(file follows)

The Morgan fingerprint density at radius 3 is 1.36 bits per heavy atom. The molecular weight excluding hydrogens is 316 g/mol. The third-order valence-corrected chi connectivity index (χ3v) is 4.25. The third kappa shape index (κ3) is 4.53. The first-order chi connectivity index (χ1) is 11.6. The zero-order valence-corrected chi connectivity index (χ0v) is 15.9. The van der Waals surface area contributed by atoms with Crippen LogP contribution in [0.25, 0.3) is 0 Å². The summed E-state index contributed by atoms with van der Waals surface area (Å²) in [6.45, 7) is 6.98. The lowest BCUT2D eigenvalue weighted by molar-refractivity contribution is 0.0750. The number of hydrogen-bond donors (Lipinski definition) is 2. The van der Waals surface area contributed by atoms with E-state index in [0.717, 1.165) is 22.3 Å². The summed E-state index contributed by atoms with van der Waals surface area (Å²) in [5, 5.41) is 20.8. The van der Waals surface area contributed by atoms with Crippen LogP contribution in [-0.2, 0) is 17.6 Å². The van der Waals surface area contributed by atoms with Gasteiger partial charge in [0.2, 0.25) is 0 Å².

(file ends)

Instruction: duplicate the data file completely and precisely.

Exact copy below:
The Morgan fingerprint density at radius 3 is 1.36 bits per heavy atom. The molecular weight excluding hydrogens is 316 g/mol. The third-order valence-corrected chi connectivity index (χ3v) is 4.25. The third kappa shape index (κ3) is 4.53. The first-order chi connectivity index (χ1) is 11.6. The zero-order valence-corrected chi connectivity index (χ0v) is 15.9. The van der Waals surface area contributed by atoms with Crippen LogP contribution in [0.25, 0.3) is 0 Å². The summed E-state index contributed by atoms with van der Waals surface area (Å²) in [6.45, 7) is 6.98. The lowest BCUT2D eigenvalue weighted by molar-refractivity contribution is 0.0750. The number of hydrogen-bond donors (Lipinski definition) is 2. The van der Waals surface area contributed by atoms with E-state index in [0.717, 1.165) is 22.3 Å². The summed E-state index contributed by atoms with van der Waals surface area (Å²) in [5, 5.41) is 20.8. The van der Waals surface area contributed by atoms with Crippen LogP contribution in [-0.2, 0) is 17.6 Å². The van der Waals surface area contributed by atoms with Gasteiger partial charge in [0.2, 0.25) is 0 Å².